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You can tour local Frank Lloyd Wright creations this weekend

Frank Lloyd Wright was one of the most influential architects in American history, and the mark he left on the Chicago area is still salient. This Saturday, May 16, the 41st annual Wright Plus house walk will give design aficionados a rare look inside some of Wright's masterpieces, as well as other Prairie-style homes designed by his contemporaries.

The tour will consist of seven homes in Riverside and Oak Park, and includes transportation in between. The house walk runs from 9am to 5pm. It costs $95 for Frank Lloyd Wright Trust members and $110 for non-members. 

Here's what you can expect to see on the suburban architecture tour:

Avery Coonley House, Riverside: The Coonley residence is currently for sale at a hefty $2.1 million. It's the first time that the home is being featured in the house walk. Unless you have a sizable chunk of cash lying around, this could be one of your only chances to check out its interior. 


Coonley Stables, Riverside: Now referred to as the "Coach House," the former stables were rescued from demolition in 1953 and turned into a residence. It has the feel of a Wright home with post-war twist.


Hemmingway House, Oak Park: Ernest Hemingway once referred to Oak Park as a place of "wide lawns and narrow minds." You'll have the chance to tour the home that inspired such a sentiment on the tour. The home was designed by Henry Fiddelke and completed in 1906.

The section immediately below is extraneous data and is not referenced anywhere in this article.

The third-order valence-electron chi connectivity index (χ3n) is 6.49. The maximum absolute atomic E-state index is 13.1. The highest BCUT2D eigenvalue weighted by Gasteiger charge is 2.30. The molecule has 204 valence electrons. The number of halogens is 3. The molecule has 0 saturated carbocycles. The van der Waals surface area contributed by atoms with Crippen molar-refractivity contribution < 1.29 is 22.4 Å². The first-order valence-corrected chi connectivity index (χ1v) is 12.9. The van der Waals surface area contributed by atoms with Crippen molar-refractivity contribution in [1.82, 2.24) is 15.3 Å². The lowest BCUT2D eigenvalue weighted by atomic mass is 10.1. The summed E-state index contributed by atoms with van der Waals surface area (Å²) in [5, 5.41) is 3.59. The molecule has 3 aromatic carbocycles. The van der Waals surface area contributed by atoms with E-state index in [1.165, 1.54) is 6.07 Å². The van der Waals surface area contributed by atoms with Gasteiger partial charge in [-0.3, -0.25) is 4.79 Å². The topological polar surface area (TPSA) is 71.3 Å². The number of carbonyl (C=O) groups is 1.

Oscar B. Balch House, Oak Park: The Balch House is a great example of Wright's aesthetic principles. Built in 1911, it's the newest of his homes offered on the tour.

 


Mary Walker Herron House, Oak Park: Dating back to 1888, this home was expanded and modernized by Prairie School architecture firm Tallmadge & Watson in 1924. Fun fact: Thomas Tallmadge coined the term "Chicago School" while describing local architectural trends.


Thorncroft, Riverside: Thorncroft is probably the most classic example of Prairie School architecture offered on the tour. It was designed by William Drummond, whose rejected design for the Tribune Building was way, way cooler than the current structure. 


Paul Blatchford House, Oak Park: Dating back to 1887, it's the oldest house on the tour. This place seems to give the Oak Park stigma of "wide lawns and narrow minds" a bit more validity.

Images courtesy of Frank Lloyd Wright Trust.

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